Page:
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Why technology buyouts offer a ray of light in M&A

In a year marred by rising interest rates, rocketing inflation and next to no initial public offerings, bankers looking to cover their bases may owe their gratitude to one corner of the market in particular: take-privates.

Not since 2007 have private equity fat-cats spent more on eating up public companies than in this dingy yet auspicious moment where technology companies aren’t just the plat du jour.

Their reputation precedes them. At USD 157.8bn, Dealogic data shows the value of US-targeted take-private deals announced by buyout groups this year-to-date has already eclipsed last year’s total of USD 120.8bn by a margin of 30% – with a quarter plus one month to spare. Of the almost USD 160bn spent, two-thirds, or roughly USD 104bn, has been used to gorge on a technology-rich banquet for the ages.

The fact is that the pandemic has made private equity’s appetite for technology companies – particularly those with a software-as-a-service bent – all the more insatiable. High-growth platforms like Anaplan [NYSE:PLAN] and Zendesk [NYSE:ZEN], which both reported full-year revenue growth of 30% or more for FY21 and which have both been subject to circa USD 10bn take-private offers this year, still speak to the same earnings potential and resilience even during the sort of sell-offs that have bruised markets in recent months.

While it is enterprise-oriented companies that have so far dominated the US take-private landscape, a renewed push for consolidation in the financial software and information sector is bringing some of the industry’s biggest players into view.

For instance, investment management software provider Enfusion [NYSE:ENFN] has attracted renewed buyout interest from financial sponsors, according to four sources familiar with the matter. The Chicago-based company, which completed its IPO in October 2021, has seen its share price decline 46% since the beginning of the year and last week announced the resignation of CEO Thomas Kim.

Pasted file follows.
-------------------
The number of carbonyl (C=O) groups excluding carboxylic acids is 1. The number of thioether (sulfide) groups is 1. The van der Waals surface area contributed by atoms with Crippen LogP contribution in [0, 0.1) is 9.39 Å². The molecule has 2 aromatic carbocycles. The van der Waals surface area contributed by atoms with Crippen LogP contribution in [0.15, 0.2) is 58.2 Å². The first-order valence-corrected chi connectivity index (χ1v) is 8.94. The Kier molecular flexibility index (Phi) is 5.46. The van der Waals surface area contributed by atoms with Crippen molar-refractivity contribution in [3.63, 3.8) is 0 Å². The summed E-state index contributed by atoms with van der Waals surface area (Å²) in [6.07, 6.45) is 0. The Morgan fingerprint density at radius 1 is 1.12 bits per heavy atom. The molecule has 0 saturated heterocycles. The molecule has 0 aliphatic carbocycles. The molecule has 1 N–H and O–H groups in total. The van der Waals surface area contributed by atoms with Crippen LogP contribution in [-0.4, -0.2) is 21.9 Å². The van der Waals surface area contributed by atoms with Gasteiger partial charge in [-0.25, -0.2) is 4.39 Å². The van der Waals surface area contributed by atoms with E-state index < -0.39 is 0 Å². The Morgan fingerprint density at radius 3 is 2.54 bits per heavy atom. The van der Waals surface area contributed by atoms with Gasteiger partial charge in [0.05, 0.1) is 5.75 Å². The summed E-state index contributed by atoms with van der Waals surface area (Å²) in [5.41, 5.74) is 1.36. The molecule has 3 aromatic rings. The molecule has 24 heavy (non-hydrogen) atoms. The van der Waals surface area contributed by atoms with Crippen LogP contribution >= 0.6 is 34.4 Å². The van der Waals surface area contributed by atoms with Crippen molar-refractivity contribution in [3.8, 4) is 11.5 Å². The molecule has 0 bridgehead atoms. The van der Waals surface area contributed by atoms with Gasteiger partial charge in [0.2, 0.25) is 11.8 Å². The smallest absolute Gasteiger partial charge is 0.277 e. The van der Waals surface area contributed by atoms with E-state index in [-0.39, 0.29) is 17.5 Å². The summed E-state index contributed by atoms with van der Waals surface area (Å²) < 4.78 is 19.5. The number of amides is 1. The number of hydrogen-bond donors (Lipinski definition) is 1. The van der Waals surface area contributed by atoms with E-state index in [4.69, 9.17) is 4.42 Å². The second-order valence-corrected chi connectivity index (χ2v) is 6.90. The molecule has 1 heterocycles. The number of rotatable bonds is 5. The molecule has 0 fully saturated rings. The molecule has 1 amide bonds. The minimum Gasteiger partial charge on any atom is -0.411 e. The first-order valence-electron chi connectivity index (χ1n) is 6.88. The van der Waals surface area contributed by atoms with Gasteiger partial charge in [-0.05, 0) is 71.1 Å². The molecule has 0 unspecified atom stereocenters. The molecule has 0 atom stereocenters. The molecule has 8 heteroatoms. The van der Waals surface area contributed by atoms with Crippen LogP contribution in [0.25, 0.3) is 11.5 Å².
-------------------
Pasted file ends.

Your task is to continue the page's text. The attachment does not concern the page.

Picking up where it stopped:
Buyout groups consider Enfusion’s technology backbone to be further along the development curve than other capital market software providers such as Denmark’s SimCorp [CPH:SIM], which itself has piqued the attention of private equity firms, two of the sources said. Buyside-focused Enfusion competes with SS&C Technologies [NASDAQ:SSNC], State Street­ [NYSE:STT]-owned Charles River Development and Francisco Partners-backed TS Imagine, they added.

Given its financial profile, reporting USD 22.9m EBITDA on USD 111.7m revenue for FY21, a buyout of Enfusion could appeal to a player with existing capabilities in buyside and sellside software such as Thoma Bravo, two of the sources said. Thoma Bravo acquired peer Calypso Technologies from Bridgepoint [LON:BPT] and Summit Partners for USD 3.75bn, or 37.5x FY20 EBITDA, in March 2021.

Representatives for Enfusion did not respond to requests for comment.

Any sponsor considering a buyout of a player like Enfusion or SimCorp arguably has momentum on their side. Dealmaking activity among privately-held companies is booming: Cathay Capital and Bpifrance are exploring a sale of French buyside and sellside software firm NeoXam, while eyes also remain on the future of closely-held Murex, this news service has reported. Genstar Capital agreed just yesterday to acquire Numerix, a provider of risk management and derivative pricing solutions, for an undisclosed sum.

Even in choppier credit markets that have tested the ability of banks to underwrite the riskier debt, investors are still looking to put capital to use through other means. Earlier this month, Blue Owl Capital led a group of private lenders in underwriting a USD 2.5bn jumbo unitranche facility to finance Vista Equity Partners’ USD 8.4bn acquisition of tax compliance software developer Avalara [NYSE:AVLR]. The facility was said to be structured as a recurring revenue loan – a hallmark of the pandemic financing playbook.

Few signs point to a slowdown between courses in this near-festal year for technology and private equity.